Woodland High School unveiled “Reflections,” an art sculpture by internationally-renowned artist, Tim Prentice, during a public ceremony on Friday, October 30. Community members, state officials, and school staff gathered as members of the school’s art selection committee, notable local officials, and a member of the artist’s team presented the new work displayed prominently in the high school’s entry.
Woodland High School received a $90,000 grant to hire Tim Prentice to produce the piece from ArtsWA, the Washington State Arts Commission. “Tim Prentice’s work is really luminous but it’s also durable, so this piece will be here for the life of the building,” said Mike Sweney, a Program Manager for the state’s arts program. “‘Reflections’ is now part of more than 4,500 pieces of art in 1,200 locations throughout Washington making up the state’s art collection.”
Karin Chase, Art Commissioner for the City of Woodland, spoke to the crowd about why the art selection committee chose the piece. “We were really attracted to the movement of the piece and how it will reflect the light entering the building,” she said. “When we were selecting the piece, the more I looked at Tim’s work, the more I liked his approach and the materials he selects.”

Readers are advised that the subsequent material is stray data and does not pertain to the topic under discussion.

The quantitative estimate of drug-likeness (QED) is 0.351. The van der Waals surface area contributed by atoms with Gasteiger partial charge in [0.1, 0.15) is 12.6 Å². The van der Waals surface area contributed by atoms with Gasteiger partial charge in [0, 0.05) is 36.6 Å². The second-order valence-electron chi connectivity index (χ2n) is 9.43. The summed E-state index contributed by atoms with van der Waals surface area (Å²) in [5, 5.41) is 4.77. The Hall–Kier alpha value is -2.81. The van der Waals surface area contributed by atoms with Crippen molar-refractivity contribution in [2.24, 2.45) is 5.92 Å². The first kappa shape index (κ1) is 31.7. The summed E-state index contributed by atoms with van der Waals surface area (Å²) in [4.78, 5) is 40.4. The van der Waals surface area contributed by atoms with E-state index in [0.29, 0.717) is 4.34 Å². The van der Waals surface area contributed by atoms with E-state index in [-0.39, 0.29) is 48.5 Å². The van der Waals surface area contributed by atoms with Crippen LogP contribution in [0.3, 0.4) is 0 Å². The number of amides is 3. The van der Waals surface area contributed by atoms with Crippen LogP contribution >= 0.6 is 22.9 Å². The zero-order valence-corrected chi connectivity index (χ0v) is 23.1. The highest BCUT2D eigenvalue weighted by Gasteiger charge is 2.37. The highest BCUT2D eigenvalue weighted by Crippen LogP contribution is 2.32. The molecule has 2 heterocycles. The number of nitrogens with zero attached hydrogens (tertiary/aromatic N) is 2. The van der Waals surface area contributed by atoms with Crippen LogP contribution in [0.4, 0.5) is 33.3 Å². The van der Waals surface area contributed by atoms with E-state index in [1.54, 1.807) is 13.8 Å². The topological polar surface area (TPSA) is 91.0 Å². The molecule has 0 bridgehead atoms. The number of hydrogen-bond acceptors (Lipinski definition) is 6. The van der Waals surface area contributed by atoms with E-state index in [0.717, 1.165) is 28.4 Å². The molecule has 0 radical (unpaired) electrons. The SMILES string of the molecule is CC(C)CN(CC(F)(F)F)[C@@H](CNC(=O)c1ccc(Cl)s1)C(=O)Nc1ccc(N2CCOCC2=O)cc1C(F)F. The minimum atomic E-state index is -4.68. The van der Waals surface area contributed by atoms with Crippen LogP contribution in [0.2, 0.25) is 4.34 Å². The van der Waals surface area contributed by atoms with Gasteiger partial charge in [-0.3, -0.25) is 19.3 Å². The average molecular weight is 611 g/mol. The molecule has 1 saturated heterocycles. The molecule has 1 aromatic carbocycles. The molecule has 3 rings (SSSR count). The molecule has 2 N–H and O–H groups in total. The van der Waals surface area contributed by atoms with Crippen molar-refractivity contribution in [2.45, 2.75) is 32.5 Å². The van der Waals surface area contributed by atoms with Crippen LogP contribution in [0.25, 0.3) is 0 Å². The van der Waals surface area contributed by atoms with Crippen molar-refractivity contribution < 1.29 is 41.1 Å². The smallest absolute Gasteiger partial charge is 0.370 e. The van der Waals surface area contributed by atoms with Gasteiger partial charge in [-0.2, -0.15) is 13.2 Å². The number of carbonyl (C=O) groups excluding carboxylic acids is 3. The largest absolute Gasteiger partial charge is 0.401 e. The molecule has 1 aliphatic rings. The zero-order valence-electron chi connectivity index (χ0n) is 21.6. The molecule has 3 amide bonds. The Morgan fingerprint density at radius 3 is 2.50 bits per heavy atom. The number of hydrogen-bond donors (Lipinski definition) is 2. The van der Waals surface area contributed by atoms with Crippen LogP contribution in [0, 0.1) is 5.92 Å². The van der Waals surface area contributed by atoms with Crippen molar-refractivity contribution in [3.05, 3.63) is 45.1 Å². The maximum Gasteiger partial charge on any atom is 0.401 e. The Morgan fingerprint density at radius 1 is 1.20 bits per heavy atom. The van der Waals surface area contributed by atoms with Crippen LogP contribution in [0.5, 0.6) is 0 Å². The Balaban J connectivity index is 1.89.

Michael Smith, Woodland High’s 2D/3D art teacher, introduced members of the art selection committee and spoke about what goes on behind the scenes when selecting a public art piece of this scope. “When putting together the committee, we wanted to bring together a broad range of perspectives of what art is and means,” he said. “We wanted a piece that would represent Woodland, and this piece does just that with the undulating panels representing the wind blowing through Woodland’s trees while the reflected light in the panels feels like light being reflected off of Woodland’s rivers, streams and lakes.”
“Reflections” was created by Tim Prentice and his partner, David Colbert, who was on-site to present the piece and how it came into being to the audience. “This piece has been one of our better installations thanks to selection committee understanding how the air moving through the space would affect the movement of the piece,” said Colbert. “I highly recommend that members of the community occasionally stop by the school during late afternoon or around sunset on a clear day to see how the light coming through the windows will completely transform the sculpture.”
Among the many audience members were current art students of all ages finding inspiration in the new piece. Mckayla Shippen, a freshman at Woodland High School, has been taking classes from Mr. Smith since the seventh grade, and spoke highly of the district’s art program. “I enjoy art because I like how artists can focus on the nice things in life to make the viewer happy,” she said. “What makes Mr. Smith such an excellent teacher is how supportive he is of his students; he’ll do whatever he can to ensure we achieve our goals, and it definitely helps that he’s an incredibly talented artist himself.”